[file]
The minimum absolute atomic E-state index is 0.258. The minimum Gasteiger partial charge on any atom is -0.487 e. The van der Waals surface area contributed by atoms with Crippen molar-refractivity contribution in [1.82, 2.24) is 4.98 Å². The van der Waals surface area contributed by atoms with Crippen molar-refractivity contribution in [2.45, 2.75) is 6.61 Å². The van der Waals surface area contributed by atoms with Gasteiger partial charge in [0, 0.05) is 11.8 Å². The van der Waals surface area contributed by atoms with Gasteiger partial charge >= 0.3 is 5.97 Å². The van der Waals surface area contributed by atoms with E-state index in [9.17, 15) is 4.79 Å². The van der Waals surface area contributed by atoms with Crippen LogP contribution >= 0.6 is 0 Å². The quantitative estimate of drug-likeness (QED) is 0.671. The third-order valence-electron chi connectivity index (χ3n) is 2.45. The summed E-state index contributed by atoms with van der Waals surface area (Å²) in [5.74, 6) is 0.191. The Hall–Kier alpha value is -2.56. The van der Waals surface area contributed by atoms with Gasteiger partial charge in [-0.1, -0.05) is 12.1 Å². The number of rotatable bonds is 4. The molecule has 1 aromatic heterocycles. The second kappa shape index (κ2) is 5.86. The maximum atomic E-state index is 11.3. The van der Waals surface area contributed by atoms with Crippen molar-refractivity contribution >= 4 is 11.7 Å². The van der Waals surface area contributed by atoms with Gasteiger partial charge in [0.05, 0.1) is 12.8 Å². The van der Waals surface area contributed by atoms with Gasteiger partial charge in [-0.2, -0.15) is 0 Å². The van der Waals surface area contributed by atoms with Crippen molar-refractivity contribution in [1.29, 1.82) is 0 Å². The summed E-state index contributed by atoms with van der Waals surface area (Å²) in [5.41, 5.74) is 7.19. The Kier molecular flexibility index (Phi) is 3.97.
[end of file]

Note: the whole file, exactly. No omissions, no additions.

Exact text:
The minimum absolute atomic E-state index is 0.258. The minimum Gasteiger partial charge on any atom is -0.487 e. The van der Waals surface area contributed by atoms with Crippen molar-refractivity contribution in [1.82, 2.24) is 4.98 Å². The van der Waals surface area contributed by atoms with Crippen molar-refractivity contribution in [2.45, 2.75) is 6.61 Å². The van der Waals surface area contributed by atoms with Gasteiger partial charge in [0, 0.05) is 11.8 Å². The van der Waals surface area contributed by atoms with Gasteiger partial charge >= 0.3 is 5.97 Å². The van der Waals surface area contributed by atoms with E-state index in [9.17, 15) is 4.79 Å². The van der Waals surface area contributed by atoms with Crippen LogP contribution >= 0.6 is 0 Å². The quantitative estimate of drug-likeness (QED) is 0.671. The third-order valence-electron chi connectivity index (χ3n) is 2.45. The summed E-state index contributed by atoms with van der Waals surface area (Å²) in [5.74, 6) is 0.191. The Hall–Kier alpha value is -2.56. The van der Waals surface area contributed by atoms with Gasteiger partial charge in [-0.1, -0.05) is 12.1 Å². The number of rotatable bonds is 4. The molecule has 1 aromatic heterocycles. The second kappa shape index (κ2) is 5.86. The maximum atomic E-state index is 11.3. The van der Waals surface area contributed by atoms with Crippen molar-refractivity contribution >= 4 is 11.7 Å². The van der Waals surface area contributed by atoms with Gasteiger partial charge in [0.05, 0.1) is 12.8 Å². The van der Waals surface area contributed by atoms with Gasteiger partial charge in [-0.2, -0.15) is 0 Å². The van der Waals surface area contributed by atoms with Crippen molar-refractivity contribution in [1.29, 1.82) is 0 Å². The summed E-state index contributed by atoms with van der Waals surface area (Å²) in [5.41, 5.74) is 7.19. The Kier molecular flexibility index (Phi) is 3.97.